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I developed an application that pings 60 IPs, but if I run it at home most of replies are 'request timed out', whereas if I do the same thing at work, 3 out of 4 replies are ok. I thought it was due to a structural difference between the 2 networks... Is there something I can do in order to improve things in general? I splitted the IPs into various threads (~5 for each thread) but when pinging at home the app seems to respond correctly only on the first and the last of the five. Can these operations hang up my network? Could it be the firewall?

Sorry for my english

Edit: I forgot to say that IPs are public ones

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How are you pinging them? By starting the ping process or programatically? –  Marcel N. May 24 '13 at 20:13
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Out of curiosity, which OS you use at each environment (home and work)? –  OnoSendai May 24 '13 at 20:13
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You have to be careful with ICMP - no sockets, so it's quite possible that the gnip will be received by a different thread than the one that issued the ping. –  Martin James May 24 '13 at 20:17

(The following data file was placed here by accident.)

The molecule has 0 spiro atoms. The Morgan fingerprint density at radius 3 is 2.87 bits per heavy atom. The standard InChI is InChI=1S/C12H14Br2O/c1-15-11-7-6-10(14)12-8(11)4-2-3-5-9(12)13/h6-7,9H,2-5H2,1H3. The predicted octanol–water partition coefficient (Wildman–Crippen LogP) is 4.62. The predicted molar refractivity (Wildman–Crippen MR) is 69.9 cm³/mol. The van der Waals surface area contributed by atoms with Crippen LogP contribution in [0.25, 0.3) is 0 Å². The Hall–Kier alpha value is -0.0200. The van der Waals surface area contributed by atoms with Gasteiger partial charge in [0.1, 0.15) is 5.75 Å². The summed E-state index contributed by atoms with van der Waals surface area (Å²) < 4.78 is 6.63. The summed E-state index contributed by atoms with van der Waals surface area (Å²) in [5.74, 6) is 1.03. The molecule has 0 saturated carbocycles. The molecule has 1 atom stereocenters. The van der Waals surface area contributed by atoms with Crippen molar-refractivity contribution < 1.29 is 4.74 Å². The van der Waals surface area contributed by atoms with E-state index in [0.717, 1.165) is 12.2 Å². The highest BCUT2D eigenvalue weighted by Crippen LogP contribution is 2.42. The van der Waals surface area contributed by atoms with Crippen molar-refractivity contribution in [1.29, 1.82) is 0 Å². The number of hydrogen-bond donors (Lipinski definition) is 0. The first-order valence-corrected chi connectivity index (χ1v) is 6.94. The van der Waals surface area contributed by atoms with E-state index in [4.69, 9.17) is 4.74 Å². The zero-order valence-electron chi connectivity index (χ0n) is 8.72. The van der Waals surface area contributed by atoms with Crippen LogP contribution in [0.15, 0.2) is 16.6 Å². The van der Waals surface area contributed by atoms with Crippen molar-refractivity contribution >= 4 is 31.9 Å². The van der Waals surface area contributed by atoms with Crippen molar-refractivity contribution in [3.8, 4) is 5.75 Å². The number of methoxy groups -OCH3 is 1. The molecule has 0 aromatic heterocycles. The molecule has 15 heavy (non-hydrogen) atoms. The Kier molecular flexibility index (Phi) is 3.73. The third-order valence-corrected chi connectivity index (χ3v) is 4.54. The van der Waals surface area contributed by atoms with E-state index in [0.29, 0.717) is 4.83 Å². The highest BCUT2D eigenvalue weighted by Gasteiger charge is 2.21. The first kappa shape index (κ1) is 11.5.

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How often are you pinging each host? Once a second? –  Joachim Isaksson May 24 '13 at 20:20
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I developed the application in C# and I'm pinging the IPs through the Ping.Send() method (2 nested cycles, one for packets and the other to scroll the IP-array), OSes are Windows 7 Pro (work)(if I remember correctly) and Windows 7 Home Premium (home). @MartinJames if I lock the code that actually sends the icmp request ...? Joachim I ping each host with a timeout of 200 ms –  user2418780 May 24 '13 at 20:24

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So your network is slow for 5 pings per second because of internet connection, it looks your intranet is much more faster than your internet connection, maybe a gigabit bandwidth intranet. try lowering ping frequency for example 1 per second or set timeout to 1000ms.

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I wouldn't spend too much time to finish all the icmp reqs, but I'll take the idea in consideration –  user2418780 May 24 '13 at 21:26
    
your process loop cant effect the result because it has to be really fast, effecting parameters are your bandwidth and if target host is busy or not. if your ips are in local network only effecting parameter is target host's reply rate. you can also use threads for pinging more than one ip at a time. –  Onur May 24 '13 at 21:46
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Ok so probably is too much work for my bandwidth.. So I think I have to focus on where my application will run (bandwidth). If I know that my app will run only on professional network (and it does) I can avoid wasting time trying to make it work also on home network, right? –  user2418780 May 25 '13 at 13:09
    
that's right, but pinging so frequently is not needed in most applications i think. –  Onur May 29 '13 at 18:02

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